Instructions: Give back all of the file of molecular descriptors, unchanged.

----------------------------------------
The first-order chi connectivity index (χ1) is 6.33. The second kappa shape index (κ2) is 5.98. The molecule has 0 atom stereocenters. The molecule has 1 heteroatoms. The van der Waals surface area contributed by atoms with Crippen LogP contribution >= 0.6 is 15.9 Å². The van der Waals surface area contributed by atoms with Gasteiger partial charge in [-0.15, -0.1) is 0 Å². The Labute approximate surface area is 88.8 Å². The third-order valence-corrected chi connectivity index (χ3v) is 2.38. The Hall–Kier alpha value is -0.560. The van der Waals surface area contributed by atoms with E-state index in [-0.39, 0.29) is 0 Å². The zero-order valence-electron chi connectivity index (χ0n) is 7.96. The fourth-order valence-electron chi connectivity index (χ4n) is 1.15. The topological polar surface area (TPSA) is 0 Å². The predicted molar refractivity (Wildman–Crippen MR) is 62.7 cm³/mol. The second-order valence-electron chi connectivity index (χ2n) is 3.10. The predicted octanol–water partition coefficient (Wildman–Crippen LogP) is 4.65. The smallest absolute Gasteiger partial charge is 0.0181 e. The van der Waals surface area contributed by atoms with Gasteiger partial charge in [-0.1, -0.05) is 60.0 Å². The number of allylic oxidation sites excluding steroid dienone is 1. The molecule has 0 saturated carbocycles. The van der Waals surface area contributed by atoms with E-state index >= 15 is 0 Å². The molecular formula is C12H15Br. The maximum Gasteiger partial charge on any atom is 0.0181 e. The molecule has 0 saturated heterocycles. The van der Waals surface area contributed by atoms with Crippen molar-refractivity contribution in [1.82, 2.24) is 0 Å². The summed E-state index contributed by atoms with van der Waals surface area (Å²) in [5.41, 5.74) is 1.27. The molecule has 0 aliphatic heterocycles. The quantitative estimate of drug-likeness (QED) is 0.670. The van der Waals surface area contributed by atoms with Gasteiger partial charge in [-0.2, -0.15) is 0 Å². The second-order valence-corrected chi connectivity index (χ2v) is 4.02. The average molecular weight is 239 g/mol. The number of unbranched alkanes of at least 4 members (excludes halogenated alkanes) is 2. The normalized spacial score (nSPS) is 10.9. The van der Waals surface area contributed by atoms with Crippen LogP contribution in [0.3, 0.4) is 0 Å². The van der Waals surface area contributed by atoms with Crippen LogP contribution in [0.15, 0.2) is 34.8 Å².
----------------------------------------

The first-order chi connectivity index (χ1) is 6.33. The second kappa shape index (κ2) is 5.98. The molecule has 0 atom stereocenters. The molecule has 1 heteroatoms. The van der Waals surface area contributed by atoms with Crippen LogP contribution >= 0.6 is 15.9 Å². The van der Waals surface area contributed by atoms with Gasteiger partial charge in [-0.15, -0.1) is 0 Å². The Labute approximate surface area is 88.8 Å². The third-order valence-corrected chi connectivity index (χ3v) is 2.38. The Hall–Kier alpha value is -0.560. The van der Waals surface area contributed by atoms with E-state index in [-0.39, 0.29) is 0 Å². The zero-order valence-electron chi connectivity index (χ0n) is 7.96. The fourth-order valence-electron chi connectivity index (χ4n) is 1.15. The topological polar surface area (TPSA) is 0 Å². The predicted molar refractivity (Wildman–Crippen MR) is 62.7 cm³/mol. The second-order valence-electron chi connectivity index (χ2n) is 3.10. The predicted octanol–water partition coefficient (Wildman–Crippen LogP) is 4.65. The smallest absolute Gasteiger partial charge is 0.0181 e. The van der Waals surface area contributed by atoms with Gasteiger partial charge in [-0.1, -0.05) is 60.0 Å². The number of allylic oxidation sites excluding steroid dienone is 1. The molecule has 0 saturated carbocycles. The van der Waals surface area contributed by atoms with E-state index >= 15 is 0 Å². The molecular formula is C12H15Br. The maximum Gasteiger partial charge on any atom is 0.0181 e. The molecule has 0 saturated heterocycles. The van der Waals surface area contributed by atoms with Crippen molar-refractivity contribution in [1.82, 2.24) is 0 Å². The summed E-state index contributed by atoms with van der Waals surface area (Å²) in [5.41, 5.74) is 1.27. The molecule has 0 aliphatic heterocycles. The quantitative estimate of drug-likeness (QED) is 0.670. The van der Waals surface area contributed by atoms with Gasteiger partial charge in [-0.2, -0.15) is 0 Å². The second-order valence-corrected chi connectivity index (χ2v) is 4.02. The average molecular weight is 239 g/mol. The number of unbranched alkanes of at least 4 members (excludes halogenated alkanes) is 2. The normalized spacial score (nSPS) is 10.9. The van der Waals surface area contributed by atoms with Crippen LogP contribution in [0.3, 0.4) is 0 Å². The van der Waals surface area contributed by atoms with Crippen LogP contribution in [0.15, 0.2) is 34.8 Å².